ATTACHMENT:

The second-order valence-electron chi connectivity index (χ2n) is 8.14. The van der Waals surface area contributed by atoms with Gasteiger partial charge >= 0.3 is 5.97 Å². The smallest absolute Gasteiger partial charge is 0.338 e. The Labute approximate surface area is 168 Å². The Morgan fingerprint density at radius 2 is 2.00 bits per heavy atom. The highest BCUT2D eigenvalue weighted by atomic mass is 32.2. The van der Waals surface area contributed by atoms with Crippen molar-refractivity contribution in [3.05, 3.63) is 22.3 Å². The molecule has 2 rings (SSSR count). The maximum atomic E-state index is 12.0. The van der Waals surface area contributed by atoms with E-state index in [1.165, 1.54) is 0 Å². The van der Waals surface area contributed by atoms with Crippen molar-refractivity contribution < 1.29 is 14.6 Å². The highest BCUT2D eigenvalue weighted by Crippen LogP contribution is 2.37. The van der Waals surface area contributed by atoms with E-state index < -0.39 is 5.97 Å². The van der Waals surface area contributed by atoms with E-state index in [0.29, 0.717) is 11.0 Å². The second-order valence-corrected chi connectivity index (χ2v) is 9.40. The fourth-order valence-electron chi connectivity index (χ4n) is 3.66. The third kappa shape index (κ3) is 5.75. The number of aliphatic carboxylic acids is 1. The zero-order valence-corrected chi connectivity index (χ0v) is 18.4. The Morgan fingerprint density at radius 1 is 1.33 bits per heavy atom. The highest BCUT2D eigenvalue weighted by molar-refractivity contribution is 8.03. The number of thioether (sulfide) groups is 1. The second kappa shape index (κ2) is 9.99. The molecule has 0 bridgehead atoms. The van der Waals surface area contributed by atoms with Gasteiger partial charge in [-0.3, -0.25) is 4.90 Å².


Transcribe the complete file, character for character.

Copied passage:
The second-order valence-electron chi connectivity index (χ2n) is 8.14. The van der Waals surface area contributed by atoms with Gasteiger partial charge >= 0.3 is 5.97 Å². The smallest absolute Gasteiger partial charge is 0.338 e. The Labute approximate surface area is 168 Å². The Morgan fingerprint density at radius 2 is 2.00 bits per heavy atom. The highest BCUT2D eigenvalue weighted by atomic mass is 32.2. The van der Waals surface area contributed by atoms with Crippen molar-refractivity contribution in [3.05, 3.63) is 22.3 Å². The molecule has 2 rings (SSSR count). The maximum atomic E-state index is 12.0. The van der Waals surface area contributed by atoms with E-state index in [1.165, 1.54) is 0 Å². The van der Waals surface area contributed by atoms with Crippen molar-refractivity contribution < 1.29 is 14.6 Å². The highest BCUT2D eigenvalue weighted by Crippen LogP contribution is 2.37. The van der Waals surface area contributed by atoms with E-state index < -0.39 is 5.97 Å². The van der Waals surface area contributed by atoms with E-state index in [0.29, 0.717) is 11.0 Å². The second-order valence-corrected chi connectivity index (χ2v) is 9.40. The fourth-order valence-electron chi connectivity index (χ4n) is 3.66. The third kappa shape index (κ3) is 5.75. The number of aliphatic carboxylic acids is 1. The zero-order valence-corrected chi connectivity index (χ0v) is 18.4. The Morgan fingerprint density at radius 1 is 1.33 bits per heavy atom. The highest BCUT2D eigenvalue weighted by molar-refractivity contribution is 8.03. The number of thioether (sulfide) groups is 1. The second kappa shape index (κ2) is 9.99. The molecule has 0 bridgehead atoms. The van der Waals surface area contributed by atoms with Gasteiger partial charge in [-0.3, -0.25) is 4.90 Å².